• Journal of Education and Practice www.iiste.org ISSN 2222-1735 (Paper) ISSN 2222-288X (Online) Vol.8, No.13, 2017

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    OBJECTIVES 1. To investigate the difficulties of the students in learning of Hindi subject at Elementary level. 2. To compare the academic achievement in Hindi of the learners in pre-tests and post-tests. 3. To study the effectiveness of the constructivist based approach and conventional approach on teachers attitude 4. To study the effectiveness of the constructivist based approach on the learners achievement in Hindi subject. HYPOTHESIS Ho1 There is no significant difference in the score of the students in Hindi taught through Conventional Approach and constructive approach. Ho2 There is no significant effect of the constructivist based training approach and conventional training approach on teachers Attitude. Ho3 There is no significant difference in the achievement score of students in Hindi subject taught through Conventional and Constructive Teaching approach. ANALYSIS AND INTERPRETATION OF RESULT Objective 1: To investigate the difficulties of the students in learning of Hindi subject at Elementary level The Investigator attempted to identify five broad areas of learners difficulties. These areas were Comprehension, Writing, Punctuation, Pronunciation, Reading and Word Fluency. Table 1 Difficulties faced by students Hindi Language in pre-test S.No. Areas Area wise Items Difficulty faced in no of Items Percentage of Difficulties 1. Comprehension(Apathit Gadyansh ) 18 14 77% 2. Writing ( Shrut Lekh) 17 12 70% 3 Punctuation ( Vyakaran) 10 2 20% 4 Pronunciation( Uchharan) 8 3 37% 5. Reading and Word Fluency( Vachan) 15 09 60% Overall Difficulty 68 40 58% Discussion: It may be seen from table -1 that students of primary level have more difficulties in the Comprehension i.e.77%, the next area of difficulties is writing i.e. 70% whereas in punctuation and pronunciation the difficulty was 20% and 37% respectively. The last observed area of difficulty was Reading and Word Fluency. i.e. 60%. Whereas overall difficulty in pretest was recorded 58%. Therefore it can be concluded that a number of item on Comprehensions could not be solved by the students. Therefore it was a base line of the study to give students pedagogical inputs to enhance their basic concepts in language. Objective 2:. To compare the academic achievement in Hindi of the learners in pre-tests and post-tests. Table 2 Improvement in Achievement in % in the Areas of Hindi Language in Post-test after treatment S.N. Constructive Approach Taught Through Conventional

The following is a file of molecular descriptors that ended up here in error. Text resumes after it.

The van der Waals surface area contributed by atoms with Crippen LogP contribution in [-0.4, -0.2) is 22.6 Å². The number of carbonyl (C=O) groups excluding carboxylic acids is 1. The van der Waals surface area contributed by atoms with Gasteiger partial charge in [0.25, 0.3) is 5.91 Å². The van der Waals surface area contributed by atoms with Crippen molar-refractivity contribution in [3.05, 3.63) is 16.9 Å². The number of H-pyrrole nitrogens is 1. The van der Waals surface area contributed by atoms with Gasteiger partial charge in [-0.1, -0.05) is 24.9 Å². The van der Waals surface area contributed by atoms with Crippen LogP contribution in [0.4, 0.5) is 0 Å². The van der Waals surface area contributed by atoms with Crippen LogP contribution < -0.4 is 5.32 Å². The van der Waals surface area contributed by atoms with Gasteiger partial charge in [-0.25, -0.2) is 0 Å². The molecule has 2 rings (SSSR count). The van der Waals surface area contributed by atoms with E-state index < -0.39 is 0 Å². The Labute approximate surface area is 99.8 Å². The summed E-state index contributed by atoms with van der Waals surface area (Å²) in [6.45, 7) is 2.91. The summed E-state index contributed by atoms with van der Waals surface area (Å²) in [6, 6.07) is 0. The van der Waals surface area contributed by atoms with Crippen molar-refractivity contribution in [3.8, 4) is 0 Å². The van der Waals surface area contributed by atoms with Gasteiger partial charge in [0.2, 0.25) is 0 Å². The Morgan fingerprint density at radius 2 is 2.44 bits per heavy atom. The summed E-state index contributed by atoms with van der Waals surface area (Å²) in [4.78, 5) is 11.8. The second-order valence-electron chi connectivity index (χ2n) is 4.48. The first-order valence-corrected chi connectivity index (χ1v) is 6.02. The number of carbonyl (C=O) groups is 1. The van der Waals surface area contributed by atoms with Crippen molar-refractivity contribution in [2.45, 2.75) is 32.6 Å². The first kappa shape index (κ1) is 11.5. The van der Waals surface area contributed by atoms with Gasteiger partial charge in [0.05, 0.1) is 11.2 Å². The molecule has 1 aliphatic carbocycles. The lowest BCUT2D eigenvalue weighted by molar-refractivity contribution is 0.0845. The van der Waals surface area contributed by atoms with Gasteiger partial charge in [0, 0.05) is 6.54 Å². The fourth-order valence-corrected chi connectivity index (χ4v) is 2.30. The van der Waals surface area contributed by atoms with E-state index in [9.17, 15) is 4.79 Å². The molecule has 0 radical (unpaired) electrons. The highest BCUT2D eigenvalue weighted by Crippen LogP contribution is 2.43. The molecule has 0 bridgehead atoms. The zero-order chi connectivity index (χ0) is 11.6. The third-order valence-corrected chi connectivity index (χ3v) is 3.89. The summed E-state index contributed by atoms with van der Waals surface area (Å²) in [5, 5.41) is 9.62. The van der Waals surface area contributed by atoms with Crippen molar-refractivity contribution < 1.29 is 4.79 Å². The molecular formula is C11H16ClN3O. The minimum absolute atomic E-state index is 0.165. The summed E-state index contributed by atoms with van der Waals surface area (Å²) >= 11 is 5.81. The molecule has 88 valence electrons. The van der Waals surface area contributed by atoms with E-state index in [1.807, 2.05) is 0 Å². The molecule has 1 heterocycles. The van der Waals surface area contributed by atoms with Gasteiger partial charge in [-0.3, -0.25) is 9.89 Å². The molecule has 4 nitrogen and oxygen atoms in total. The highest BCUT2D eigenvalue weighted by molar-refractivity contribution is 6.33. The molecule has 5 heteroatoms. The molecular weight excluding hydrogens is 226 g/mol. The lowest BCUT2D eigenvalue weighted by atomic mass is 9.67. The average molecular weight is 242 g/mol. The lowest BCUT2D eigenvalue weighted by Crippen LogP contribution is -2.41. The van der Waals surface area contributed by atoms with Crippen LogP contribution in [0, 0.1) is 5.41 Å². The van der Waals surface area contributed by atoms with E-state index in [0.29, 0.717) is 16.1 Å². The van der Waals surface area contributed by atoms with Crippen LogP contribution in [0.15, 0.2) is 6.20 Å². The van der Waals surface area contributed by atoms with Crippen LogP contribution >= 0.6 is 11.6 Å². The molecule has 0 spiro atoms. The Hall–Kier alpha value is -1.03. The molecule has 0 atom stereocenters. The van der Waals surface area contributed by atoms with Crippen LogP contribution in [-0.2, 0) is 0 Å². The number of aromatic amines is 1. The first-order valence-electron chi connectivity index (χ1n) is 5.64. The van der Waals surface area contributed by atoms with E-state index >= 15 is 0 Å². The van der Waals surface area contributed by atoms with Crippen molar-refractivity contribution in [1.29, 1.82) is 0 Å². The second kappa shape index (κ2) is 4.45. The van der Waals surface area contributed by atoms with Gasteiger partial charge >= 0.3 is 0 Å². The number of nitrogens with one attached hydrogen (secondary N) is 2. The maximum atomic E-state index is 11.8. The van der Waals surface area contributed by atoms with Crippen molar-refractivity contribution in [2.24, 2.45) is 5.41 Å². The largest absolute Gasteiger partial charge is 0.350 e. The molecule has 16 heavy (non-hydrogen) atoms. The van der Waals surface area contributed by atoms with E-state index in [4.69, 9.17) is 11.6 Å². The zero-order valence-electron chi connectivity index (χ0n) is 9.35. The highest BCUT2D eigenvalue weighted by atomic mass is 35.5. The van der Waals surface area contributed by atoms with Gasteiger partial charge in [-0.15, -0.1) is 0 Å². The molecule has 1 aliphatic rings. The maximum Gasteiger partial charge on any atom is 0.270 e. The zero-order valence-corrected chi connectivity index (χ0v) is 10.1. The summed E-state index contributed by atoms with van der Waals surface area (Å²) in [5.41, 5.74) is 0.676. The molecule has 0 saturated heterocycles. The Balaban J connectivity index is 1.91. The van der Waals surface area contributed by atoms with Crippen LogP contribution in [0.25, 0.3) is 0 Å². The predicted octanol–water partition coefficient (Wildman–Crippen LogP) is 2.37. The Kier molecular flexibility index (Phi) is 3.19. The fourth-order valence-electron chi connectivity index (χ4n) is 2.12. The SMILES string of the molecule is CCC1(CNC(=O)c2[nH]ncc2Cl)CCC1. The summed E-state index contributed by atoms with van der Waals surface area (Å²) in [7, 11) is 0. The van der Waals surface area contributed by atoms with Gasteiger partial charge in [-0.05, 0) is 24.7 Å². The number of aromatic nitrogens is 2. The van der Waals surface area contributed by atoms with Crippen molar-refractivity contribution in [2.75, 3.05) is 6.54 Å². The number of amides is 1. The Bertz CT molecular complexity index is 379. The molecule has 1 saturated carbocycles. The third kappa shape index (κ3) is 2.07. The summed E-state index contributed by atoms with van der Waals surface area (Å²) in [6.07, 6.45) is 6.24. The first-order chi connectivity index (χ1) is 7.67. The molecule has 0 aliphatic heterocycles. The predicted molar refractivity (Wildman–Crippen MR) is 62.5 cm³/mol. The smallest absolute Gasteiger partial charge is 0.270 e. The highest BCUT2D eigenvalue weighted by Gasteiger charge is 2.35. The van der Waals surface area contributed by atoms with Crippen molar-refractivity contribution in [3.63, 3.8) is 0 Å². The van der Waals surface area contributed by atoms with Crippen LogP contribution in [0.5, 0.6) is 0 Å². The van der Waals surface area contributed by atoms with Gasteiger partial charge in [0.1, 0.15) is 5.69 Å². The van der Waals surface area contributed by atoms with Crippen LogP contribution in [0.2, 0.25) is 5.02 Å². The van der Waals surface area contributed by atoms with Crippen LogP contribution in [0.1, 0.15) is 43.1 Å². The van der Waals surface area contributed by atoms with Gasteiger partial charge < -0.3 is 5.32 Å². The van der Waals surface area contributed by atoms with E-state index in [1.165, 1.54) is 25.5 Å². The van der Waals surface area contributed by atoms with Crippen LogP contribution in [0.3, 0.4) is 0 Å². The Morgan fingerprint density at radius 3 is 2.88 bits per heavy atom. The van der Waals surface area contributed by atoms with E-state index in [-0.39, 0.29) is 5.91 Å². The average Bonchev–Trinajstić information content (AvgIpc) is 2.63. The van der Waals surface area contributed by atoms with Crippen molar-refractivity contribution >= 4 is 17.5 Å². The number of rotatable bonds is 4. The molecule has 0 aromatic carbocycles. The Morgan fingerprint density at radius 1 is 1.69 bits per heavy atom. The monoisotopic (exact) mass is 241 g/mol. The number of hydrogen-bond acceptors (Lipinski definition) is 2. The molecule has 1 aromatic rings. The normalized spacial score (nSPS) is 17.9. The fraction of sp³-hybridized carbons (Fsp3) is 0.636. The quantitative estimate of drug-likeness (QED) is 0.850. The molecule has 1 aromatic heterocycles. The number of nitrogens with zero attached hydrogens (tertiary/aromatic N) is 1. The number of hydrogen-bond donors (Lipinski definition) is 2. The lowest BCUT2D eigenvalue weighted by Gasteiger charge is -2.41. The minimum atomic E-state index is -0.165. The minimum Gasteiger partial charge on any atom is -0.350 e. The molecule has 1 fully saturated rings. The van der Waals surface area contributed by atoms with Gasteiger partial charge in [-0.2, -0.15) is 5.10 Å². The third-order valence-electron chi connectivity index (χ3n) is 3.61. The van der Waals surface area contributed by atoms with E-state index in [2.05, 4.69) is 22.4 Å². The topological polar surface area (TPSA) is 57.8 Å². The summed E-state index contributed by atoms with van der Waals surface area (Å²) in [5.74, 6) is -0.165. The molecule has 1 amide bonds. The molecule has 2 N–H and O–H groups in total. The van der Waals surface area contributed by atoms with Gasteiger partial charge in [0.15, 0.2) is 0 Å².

Approach Areas Area wise Items Difficulty faced by the students in items Percentage of Difficulties Area wise Items Difficulty faced by the students in items Percentage of Difficulties 1. Comprehension 18 2 11% 18 8 44% 2. Writing 17 4 23% 17 8 47% 3 Punctuation 10 2 20% 10 4 40% 4 Pronunciation 8 3 37% 8 4 50% 5. Reading and Word Fluency 15 03 20% 15 05 33% Over All Difficulty 68 14 20% 68 29 42% Table-2 reveals that after using Constructive Approach; it was observed that this group gained tremendous changes in Hindi language in compression to conventional approach. It can be seen that from table no 2 that only 20 % difficulty was recorded in their activity class. Whereas in conventional class the difficulty was twofold i.e 42%. However both the groups reduced their difficulty of solving the items of Hindi language, but the group taught through learning activities has been able to minimize their difficulties in various concepts of Hindi language.

  • Journal of Education and Practice www.iiste.org ISSN 2222-1735 (Paper) ISSN 2222-288X (Online) Vol.8, No.13, 2017

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    Ho2 There is no significant effect of the constructivist based training approach and conventional training approach on teachers Attitude. Table 3 Post training score, Standard Deviation, and t-critical value on attitude Inventory of teachers post trained through Conventional Approach and Constructive approach of teaching.

    Variable Group Mean S.D. df t-value Significant Level

    Teachers Attitude